City approves highly visible Solana Beach residential development

By Claire Harlin

Solana Beach’s JLC Architecture received resounding kudos from city officials and local residents on Jan. 9, after promptly responding to and fixing issues raised by neighbors concerning the 4,000-square-foot home to be built on a Granados Avenue lot that’s been vacant for more than 20 years.

The Solana Beach City Council unanimously approved the project, to be built at the corner of Lomas Santa Fe Drive and Granados Ave., in a hearing that had been continued from last month.

“To say they responded with urgency would be an understatement,” said Scott Hermes, the property owner adjacent to the proposed development, who had previously asked for more screening, vegetation and sound mitigation. “The team was open and willing to preserve the view.”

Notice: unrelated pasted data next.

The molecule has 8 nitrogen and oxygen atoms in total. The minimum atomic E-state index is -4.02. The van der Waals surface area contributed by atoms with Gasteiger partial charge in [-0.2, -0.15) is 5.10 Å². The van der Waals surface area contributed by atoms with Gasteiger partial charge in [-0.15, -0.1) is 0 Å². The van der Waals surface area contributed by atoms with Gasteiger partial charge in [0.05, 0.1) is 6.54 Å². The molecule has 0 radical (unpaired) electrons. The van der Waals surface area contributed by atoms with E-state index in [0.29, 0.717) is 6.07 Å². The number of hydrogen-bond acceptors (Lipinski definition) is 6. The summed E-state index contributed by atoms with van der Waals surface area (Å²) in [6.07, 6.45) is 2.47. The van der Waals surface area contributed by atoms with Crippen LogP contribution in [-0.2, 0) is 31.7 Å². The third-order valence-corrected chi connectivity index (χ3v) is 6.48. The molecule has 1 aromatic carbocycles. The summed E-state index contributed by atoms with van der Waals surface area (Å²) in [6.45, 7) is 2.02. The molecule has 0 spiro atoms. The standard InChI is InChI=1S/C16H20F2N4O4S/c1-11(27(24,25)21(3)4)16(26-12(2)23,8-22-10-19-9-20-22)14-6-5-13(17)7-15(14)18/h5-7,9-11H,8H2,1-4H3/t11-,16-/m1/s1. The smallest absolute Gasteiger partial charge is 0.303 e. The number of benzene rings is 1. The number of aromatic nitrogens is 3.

Hermes described the lot as a “weed-strewn eyesore on a hugely visible piece of land for a long time,” and he welcomed the soon-to-be residents, Erika Haines and Juan Pablo Valdez. The property has been a point of contention over the years because of its high visibility from Lomas Santa Fe Drive, and residents have successfully fought undesirable design proposals and efforts to change the zoning of the lot to commercial use. According to Tracey Walker, executive administrator of Streamline Development, Haines and Valdez also own the adjacent residential lot and they hope to one day build a home there as well.

City Councilmembers thanked the architects and property owners, Erika Haines and Juan Pablo Valdez, for being patient in returning to the drawing board to change the elevation and material of one 38-foot-long-wall of the home, which officials said was too flat.

On the south end of the property, which faces Hermes, designers incorporated 15 feet of groundcover rose and plan to plant bamboo on the remainder of the property line. To add articulation to the wall in question, planners recessed one wall by about 9 inches, proposed stone siding on a chimney and added a balcony with a sliding door. Officials said the team met with neighbors and city staff several times during the busy holidays to revise plans and gain consensus.